United States District Court, S.D. Illinois
MARIO S. ENGLISH, JR., Plaintiff,
MONICA NIPPE, Defendant.
MEMORANDUM AND ORDER
M. YANDLE UNITED STATES DISTRICT JUDGE
matter is before the Court on the Report and Recommendation
("R&R") of United States Magistrate Judge Reona
J. Daly (Doc. 68), recommending that the Court grant
Defendant Monica Nippe's Motion for Summary Judgment on
the Issue of Exhaustion (Doc. 46), deny Plaintiff's
Motion for Summary Judgment on Exhaustion of Remedies (Doc.
53), and deny Plaintiff's Motion for Leave to Amend his
Motion for Summary Judgment on Exhaustion (Doc. 57).
Plaintiff filed a timely objection (Doc. 70). For the
following reasons, the Court ADOPTS the
Report and Recommendation in its entirety.
Mario English, Jr., currently incarcerated at Menard
Correctional Center, filed this lawsuit pursuant to 42 U.S.C.
§ 1983, alleging that Defendant Nippe violated his right
to access the courts by denying him a supply of money
vouchers to subsidize his legal mailings. Defendant moved for
summary judgment, asserting that Plaintiff failed to exhaust
his administrative remedies prior to filing suit. As required
by Pavey v. Conley, 544 F.3d 739 (7th Cir. 2008),
Judge Daly conducted an evidentiary hearing on
the Pavey hearing, Judge Daly issued the R&R
currently before the Court which accurately states the nature
of the evidence presented by both sides on the issue of
exhaustion, as well as the applicable law and the
requirements of the administrative process. Judge Daly found
that Plaintiff failed to exhaust his administrative remedies
as to his claim against Defendant Nippe prior to filing his
Daly examined the grievances allegedly dated January 14, 2016
and January 20, 2016, and determined that the content of the
grievances were suspicious and likely written after Plaintiff
filed this lawsuit. She concluded that the inconsistencies in
Plaintiff's allegations and testimony regarding his
attempts at exhaustion coupled with the strong documentary
evidence supported her determination that Plaintiff did not
submit these grievances to prison staff. Judge Daly also
noted that Plaintiff has filed many grievances; each
contained in his counseling summaries. However, there was
nothing in the record to indicate that he filed either of the
January grievances with any IDOC staff.
timely objections are filed, this Court must undertake a
de novo review of the Report and Recommendation. 28
U.S.C. 636(b)(1)(B), (C); Fed.R.Civ.P. 72(b); SDIL-LR
73.1(b); see also Govas v. Chalmers, 965 F.2d 298,
301 (7th Cir. 1992). The Court may accept, reject or modify
the magistrate judge's recommended decision. Id.
In making this determination, the Court must look at all of
the evidence contained in the record and give fresh
consideration to those issues to which specific objections
have been made. Id., quoting 12 Charles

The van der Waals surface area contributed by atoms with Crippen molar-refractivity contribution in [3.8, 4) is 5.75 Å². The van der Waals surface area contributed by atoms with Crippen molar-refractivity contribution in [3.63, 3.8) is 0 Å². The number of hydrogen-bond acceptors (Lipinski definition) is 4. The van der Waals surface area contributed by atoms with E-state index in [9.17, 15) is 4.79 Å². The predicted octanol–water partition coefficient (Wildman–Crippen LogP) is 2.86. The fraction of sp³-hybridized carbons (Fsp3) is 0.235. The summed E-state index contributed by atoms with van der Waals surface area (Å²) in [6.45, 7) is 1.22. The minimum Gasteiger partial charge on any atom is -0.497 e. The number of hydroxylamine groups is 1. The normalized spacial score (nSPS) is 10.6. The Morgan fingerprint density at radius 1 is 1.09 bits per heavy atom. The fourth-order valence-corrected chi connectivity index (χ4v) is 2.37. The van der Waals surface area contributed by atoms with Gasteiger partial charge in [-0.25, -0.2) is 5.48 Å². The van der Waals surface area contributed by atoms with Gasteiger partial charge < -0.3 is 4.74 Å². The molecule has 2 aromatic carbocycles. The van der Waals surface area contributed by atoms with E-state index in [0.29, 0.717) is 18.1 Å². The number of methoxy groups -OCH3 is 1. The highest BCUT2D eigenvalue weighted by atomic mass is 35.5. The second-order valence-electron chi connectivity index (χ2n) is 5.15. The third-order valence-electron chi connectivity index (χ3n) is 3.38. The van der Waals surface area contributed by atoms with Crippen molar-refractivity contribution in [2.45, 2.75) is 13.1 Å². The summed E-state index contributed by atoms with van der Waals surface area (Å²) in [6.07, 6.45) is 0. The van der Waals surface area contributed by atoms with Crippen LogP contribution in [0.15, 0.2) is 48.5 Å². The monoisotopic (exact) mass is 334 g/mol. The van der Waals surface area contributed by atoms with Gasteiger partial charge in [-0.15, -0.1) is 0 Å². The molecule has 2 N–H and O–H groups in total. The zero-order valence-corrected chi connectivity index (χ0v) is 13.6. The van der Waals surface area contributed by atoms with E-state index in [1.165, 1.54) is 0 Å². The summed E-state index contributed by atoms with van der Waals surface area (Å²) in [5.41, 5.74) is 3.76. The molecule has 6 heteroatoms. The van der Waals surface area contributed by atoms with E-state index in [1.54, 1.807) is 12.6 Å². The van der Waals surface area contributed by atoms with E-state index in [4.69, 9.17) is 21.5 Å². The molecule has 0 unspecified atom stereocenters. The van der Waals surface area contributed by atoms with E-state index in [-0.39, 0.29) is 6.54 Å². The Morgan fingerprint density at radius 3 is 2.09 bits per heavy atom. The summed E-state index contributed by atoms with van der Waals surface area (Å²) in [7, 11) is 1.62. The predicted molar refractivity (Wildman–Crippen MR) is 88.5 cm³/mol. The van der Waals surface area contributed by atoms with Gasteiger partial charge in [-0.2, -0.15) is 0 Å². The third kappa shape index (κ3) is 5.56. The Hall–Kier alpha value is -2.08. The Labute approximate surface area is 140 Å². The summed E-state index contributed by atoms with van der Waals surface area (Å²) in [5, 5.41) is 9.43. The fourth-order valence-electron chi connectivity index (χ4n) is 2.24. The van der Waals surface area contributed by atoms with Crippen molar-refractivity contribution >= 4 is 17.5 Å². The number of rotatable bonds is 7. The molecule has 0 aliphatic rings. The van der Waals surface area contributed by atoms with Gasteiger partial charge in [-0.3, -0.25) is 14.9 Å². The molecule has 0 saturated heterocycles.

Alan Wright et al., Federal Practice and Procedure
3076.8, at p. 55 (1st Ed. 1973) (1992 Pocket Part).
Prison Litigation Reform Act requires prisoners to exhaust
all available administrative remedies before filing suit. 42
U.S.C. § 1997e(a). Proper exhaustion requires that an
inmate file complaints and appeals in the place, at the time,
and in the manner the prison's administrative rules
require. Pozo v. McCaughtry, 286 F.3d 1022, 1025
(7th Cir. 2002).
filed general objections to the R&R reiterating the
arguments made at the Pavey hearing and in his
previous filings with the Court - mainly that he filed his
grievances on January 14, 2016 and January 20, 2016.
Plaintiff also asserts that the Court must credit his
statements that he put the grievances in the institutional
mail on the specified dates.
Plaintiff alleges that he submitted his grievances, Judge
Daly did not find Plaintiff's assertions credible. During
Pavey hearings, a court can make findings of fact
and credibility assessments of witnesses. See Pavey,
663 F.3d at 904. Magistrate judges stand in the best position
to assess a witness's credibility because they have the
opportunity “to observe the verbal and nonverbal
behavior of the witnesses . . . [including their] reactions
and responses to the interrogatories, their facial
expressions, attitudes, tone of voice, eye contact, posture
and body movements.” Kraushaar v. Flanigan, 45
F.3d 1040, 1052-53 (7th Cir. 1995). Clearly, Judge Daly
assessed the credibility of Plaintiff's statements
regarding when the January grievances were written and found
them lacking. The Court finds no reason in the record to
second-guess Judge Daly's credibility determinations.
Goffman v. Gross, 59 F.3d 668, 671 (7th Cir. 1995)
(“The district court is not required to conduct another
hearing to review the magistrate judge's findings or
Court finds Judge Daly's factual findings and rationale
to be sound. It is well established that an inmate cannot
file suit first, then reach administrative exhaustion second.
See Cannon v. Washington, 418 F.3d 714, 719 (7th
Cir. 2005). Here, it is apparent that Plaintiff did not
exhaust his administrative remedies prior to filing suit.
Accordingly, the Court adopts Magistrate Judge Daly's
Report and Recommendation (Doc. 68). This case is
DISMISSED without prejudice
for failure to exhaust administrative remedies.